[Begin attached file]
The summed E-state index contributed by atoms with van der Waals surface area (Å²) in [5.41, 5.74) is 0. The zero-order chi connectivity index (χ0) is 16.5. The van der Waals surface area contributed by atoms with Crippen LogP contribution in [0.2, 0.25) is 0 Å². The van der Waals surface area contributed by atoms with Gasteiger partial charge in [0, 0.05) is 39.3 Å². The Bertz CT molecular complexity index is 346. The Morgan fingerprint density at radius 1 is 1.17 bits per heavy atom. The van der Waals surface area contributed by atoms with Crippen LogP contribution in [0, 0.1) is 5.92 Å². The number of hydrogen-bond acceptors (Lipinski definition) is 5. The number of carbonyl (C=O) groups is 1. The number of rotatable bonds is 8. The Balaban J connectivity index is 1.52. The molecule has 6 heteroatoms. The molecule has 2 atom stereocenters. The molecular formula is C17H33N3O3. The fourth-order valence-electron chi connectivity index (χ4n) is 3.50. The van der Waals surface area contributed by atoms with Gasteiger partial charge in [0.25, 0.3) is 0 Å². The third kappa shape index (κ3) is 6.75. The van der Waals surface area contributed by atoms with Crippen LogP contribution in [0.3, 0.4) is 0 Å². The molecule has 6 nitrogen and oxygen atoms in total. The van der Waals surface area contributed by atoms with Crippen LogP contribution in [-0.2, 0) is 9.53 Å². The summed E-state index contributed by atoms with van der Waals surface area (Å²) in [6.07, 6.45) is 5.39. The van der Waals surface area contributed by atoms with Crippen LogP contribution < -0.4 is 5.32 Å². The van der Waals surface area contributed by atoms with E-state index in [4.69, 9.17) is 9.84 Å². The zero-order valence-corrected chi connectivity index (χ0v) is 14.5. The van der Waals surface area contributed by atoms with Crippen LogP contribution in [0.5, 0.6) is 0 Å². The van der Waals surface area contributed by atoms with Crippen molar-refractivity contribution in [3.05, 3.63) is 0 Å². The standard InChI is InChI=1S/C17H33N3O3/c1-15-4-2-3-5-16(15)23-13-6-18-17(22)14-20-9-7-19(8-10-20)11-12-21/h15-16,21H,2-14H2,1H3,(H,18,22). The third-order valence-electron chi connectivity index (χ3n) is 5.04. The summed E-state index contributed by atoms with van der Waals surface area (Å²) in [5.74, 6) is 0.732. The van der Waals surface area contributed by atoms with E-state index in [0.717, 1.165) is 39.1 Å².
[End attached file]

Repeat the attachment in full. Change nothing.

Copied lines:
The summed E-state index contributed by atoms with van der Waals surface area (Å²) in [5.41, 5.74) is 0. The zero-order chi connectivity index (χ0) is 16.5. The van der Waals surface area contributed by atoms with Crippen LogP contribution in [0.2, 0.25) is 0 Å². The van der Waals surface area contributed by atoms with Gasteiger partial charge in [0, 0.05) is 39.3 Å². The Bertz CT molecular complexity index is 346. The Morgan fingerprint density at radius 1 is 1.17 bits per heavy atom. The van der Waals surface area contributed by atoms with Crippen LogP contribution in [0, 0.1) is 5.92 Å². The number of hydrogen-bond acceptors (Lipinski definition) is 5. The number of carbonyl (C=O) groups is 1. The number of rotatable bonds is 8. The Balaban J connectivity index is 1.52. The molecule has 6 heteroatoms. The molecule has 2 atom stereocenters. The molecular formula is C17H33N3O3. The fourth-order valence-electron chi connectivity index (χ4n) is 3.50. The van der Waals surface area contributed by atoms with Gasteiger partial charge in [0.25, 0.3) is 0 Å². The third kappa shape index (κ3) is 6.75. The van der Waals surface area contributed by atoms with Crippen LogP contribution in [0.3, 0.4) is 0 Å². The molecule has 6 nitrogen and oxygen atoms in total. The van der Waals surface area contributed by atoms with Crippen LogP contribution in [-0.2, 0) is 9.53 Å². The summed E-state index contributed by atoms with van der Waals surface area (Å²) in [6.07, 6.45) is 5.39. The van der Waals surface area contributed by atoms with Crippen LogP contribution < -0.4 is 5.32 Å². The van der Waals surface area contributed by atoms with E-state index in [4.69, 9.17) is 9.84 Å². The zero-order valence-corrected chi connectivity index (χ0v) is 14.5. The van der Waals surface area contributed by atoms with Crippen LogP contribution in [0.5, 0.6) is 0 Å². The van der Waals surface area contributed by atoms with Crippen molar-refractivity contribution in [3.05, 3.63) is 0 Å². The standard InChI is InChI=1S/C17H33N3O3/c1-15-4-2-3-5-16(15)23-13-6-18-17(22)14-20-9-7-19(8-10-20)11-12-21/h15-16,21H,2-14H2,1H3,(H,18,22). The third-order valence-electron chi connectivity index (χ3n) is 5.04. The summed E-state index contributed by atoms with van der Waals surface area (Å²) in [5.74, 6) is 0.732. The van der Waals surface area contributed by atoms with E-state index in [0.717, 1.165) is 39.1 Å².